• I’m looking to have my fourth, my first with my new husband. My other three are wonderful and although it was hard when they were young (they are close in age) it is so very much easier now. I am kept awake nights wondering if this is something we should do. You are not alone in your thoughts.

  • CharlotteRose

    I truly believe that when your first baby is difficult/a screamer, your second will be easy/a quiet one! This belief is what enabled me to have a second baby. My first screamed for hours day after day for MONTHS. She was so hard. My second was a boy, and couldn’t have been an easier baby. I swear he practically never cried! It was so much better the second time around. I also had PPD with the first, but not the second. I often wonder if the lack of screaming the second time around, plus the “knowing what to do with a baby” factor helped. This too could happen to you!

  • I’m with Windy. I’m due in September (partly because of that edible child you have) and the scariest thing for me is not knowing if I’ll poop on my kid. And if I do, will it keep me from having another one?

    I guess you haven’t really considered this an issue. I imagine you’d welcome a good poop, public or not.

    Excellent post, great discussion. Whatever decision you and Jon make will be the best for your family.

  • empresschrys

    I give you much credit for bravery my dear, opening this up for debate amongst the populace of the blurbodoocery universe is brave indeed! (Or incredibly stupid, not quite sure which yet)

    I have no children yet, but the husband and I decided a few weeks ago to forgo birth control and “let nature take it’s course.” I am scared shitless and totally excited all at the same time.
    Oddly enough, we have already had the “one or more?” discussion. Right now we sit at a firm two and that’s it policy, but I told him I reserved the right to ammend that if having the first one ends up being enough for me.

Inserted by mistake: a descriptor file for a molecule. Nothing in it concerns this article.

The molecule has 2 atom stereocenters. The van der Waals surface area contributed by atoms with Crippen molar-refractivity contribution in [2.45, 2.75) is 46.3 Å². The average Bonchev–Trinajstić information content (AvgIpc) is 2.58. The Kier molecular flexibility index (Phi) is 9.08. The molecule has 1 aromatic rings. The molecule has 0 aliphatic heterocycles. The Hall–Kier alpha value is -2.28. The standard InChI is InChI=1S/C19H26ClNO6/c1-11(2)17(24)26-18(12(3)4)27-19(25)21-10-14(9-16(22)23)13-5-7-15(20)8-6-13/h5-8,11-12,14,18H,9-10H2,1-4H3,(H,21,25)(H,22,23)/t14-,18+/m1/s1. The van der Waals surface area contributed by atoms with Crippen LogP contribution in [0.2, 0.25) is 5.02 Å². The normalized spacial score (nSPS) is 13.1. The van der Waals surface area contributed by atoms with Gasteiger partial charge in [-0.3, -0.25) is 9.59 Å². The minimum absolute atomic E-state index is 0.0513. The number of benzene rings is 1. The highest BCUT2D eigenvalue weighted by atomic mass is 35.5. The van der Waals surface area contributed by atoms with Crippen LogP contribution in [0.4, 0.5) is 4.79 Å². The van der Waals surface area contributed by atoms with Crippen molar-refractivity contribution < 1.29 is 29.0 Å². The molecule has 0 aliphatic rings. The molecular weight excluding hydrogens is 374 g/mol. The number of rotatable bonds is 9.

I think you are smart to consider it and give the decision a great deal of thought. Whatever your decision I can honestly say I support you and Jon 100%. I think you two should do whatever you decide you want, what all of us in the blogoshpere think is irrelevant. We do not live your life, you do, so do what you want with it.

  • Etack

    My husband and I have found happiness in one child, though when we started out we thought we’d have more, but as it all progressed, we just knew one was the right number for us. I feel badly when people feel pressure to have more because I think having one is totally underrated. Of course, my sister is also a mother of twins, so this might have something to do with it!

  • lorilynn

    I have drilled every woman I see with two or more children about the difference between one child and two. They always tell me it is not twice the work–it is one hundred times the work. They tell me after two kids it doesn’t matter how many you have. I have been thinking about this since my son was born five years ago. I have all the same thoughts and questions. I also have a fear something will happen to my son and I will not be able to go on. I feel in my warped head that having another child would keep my from going crazy if I lost my son.

  • kerry